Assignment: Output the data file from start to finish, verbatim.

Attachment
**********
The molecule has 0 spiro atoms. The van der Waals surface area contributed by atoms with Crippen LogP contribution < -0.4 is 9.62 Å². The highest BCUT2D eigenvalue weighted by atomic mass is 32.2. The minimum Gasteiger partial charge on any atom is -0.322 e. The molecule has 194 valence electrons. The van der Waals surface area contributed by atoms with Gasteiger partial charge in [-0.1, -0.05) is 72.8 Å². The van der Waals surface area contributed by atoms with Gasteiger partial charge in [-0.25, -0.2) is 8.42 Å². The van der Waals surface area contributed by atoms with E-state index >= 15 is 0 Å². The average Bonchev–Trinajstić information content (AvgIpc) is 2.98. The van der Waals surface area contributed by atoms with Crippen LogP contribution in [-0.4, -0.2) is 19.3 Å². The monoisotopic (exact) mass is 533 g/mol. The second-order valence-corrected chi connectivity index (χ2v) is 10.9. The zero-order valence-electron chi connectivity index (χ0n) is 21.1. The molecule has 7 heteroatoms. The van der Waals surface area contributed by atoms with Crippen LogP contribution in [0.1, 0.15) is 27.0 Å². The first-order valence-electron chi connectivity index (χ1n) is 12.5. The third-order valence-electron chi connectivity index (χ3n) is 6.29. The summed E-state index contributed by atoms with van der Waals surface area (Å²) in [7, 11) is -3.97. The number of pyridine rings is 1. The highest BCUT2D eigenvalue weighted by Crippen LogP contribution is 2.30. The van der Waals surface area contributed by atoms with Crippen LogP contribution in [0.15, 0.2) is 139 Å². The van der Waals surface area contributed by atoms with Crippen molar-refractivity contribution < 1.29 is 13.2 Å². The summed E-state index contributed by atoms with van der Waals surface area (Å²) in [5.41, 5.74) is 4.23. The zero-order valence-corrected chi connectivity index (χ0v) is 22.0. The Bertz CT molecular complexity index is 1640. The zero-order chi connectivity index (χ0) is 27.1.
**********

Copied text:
The molecule has 0 spiro atoms. The van der Waals surface area contributed by atoms with Crippen LogP contribution < -0.4 is 9.62 Å². The highest BCUT2D eigenvalue weighted by atomic mass is 32.2. The minimum Gasteiger partial charge on any atom is -0.322 e. The molecule has 194 valence electrons. The van der Waals surface area contributed by atoms with Gasteiger partial charge in [-0.1, -0.05) is 72.8 Å². The van der Waals surface area contributed by atoms with Gasteiger partial charge in [-0.25, -0.2) is 8.42 Å². The van der Waals surface area contributed by atoms with E-state index >= 15 is 0 Å². The average Bonchev–Trinajstić information content (AvgIpc) is 2.98. The van der Waals surface area contributed by atoms with Crippen LogP contribution in [-0.4, -0.2) is 19.3 Å². The monoisotopic (exact) mass is 533 g/mol. The second-order valence-corrected chi connectivity index (χ2v) is 10.9. The zero-order valence-electron chi connectivity index (χ0n) is 21.1. The molecule has 7 heteroatoms. The van der Waals surface area contributed by atoms with Crippen LogP contribution in [0.1, 0.15) is 27.0 Å². The first-order valence-electron chi connectivity index (χ1n) is 12.5. The third-order valence-electron chi connectivity index (χ3n) is 6.29. The summed E-state index contributed by atoms with van der Waals surface area (Å²) in [7, 11) is -3.97. The number of pyridine rings is 1. The highest BCUT2D eigenvalue weighted by Crippen LogP contribution is 2.30. The van der Waals surface area contributed by atoms with Crippen LogP contribution in [0.15, 0.2) is 139 Å². The van der Waals surface area contributed by atoms with Crippen molar-refractivity contribution < 1.29 is 13.2 Å². The summed E-state index contributed by atoms with van der Waals surface area (Å²) in [5.41, 5.74) is 4.23. The zero-order valence-corrected chi connectivity index (χ0v) is 22.0. The Bertz CT molecular complexity index is 1640. The zero-order chi connectivity index (χ0) is 27.1.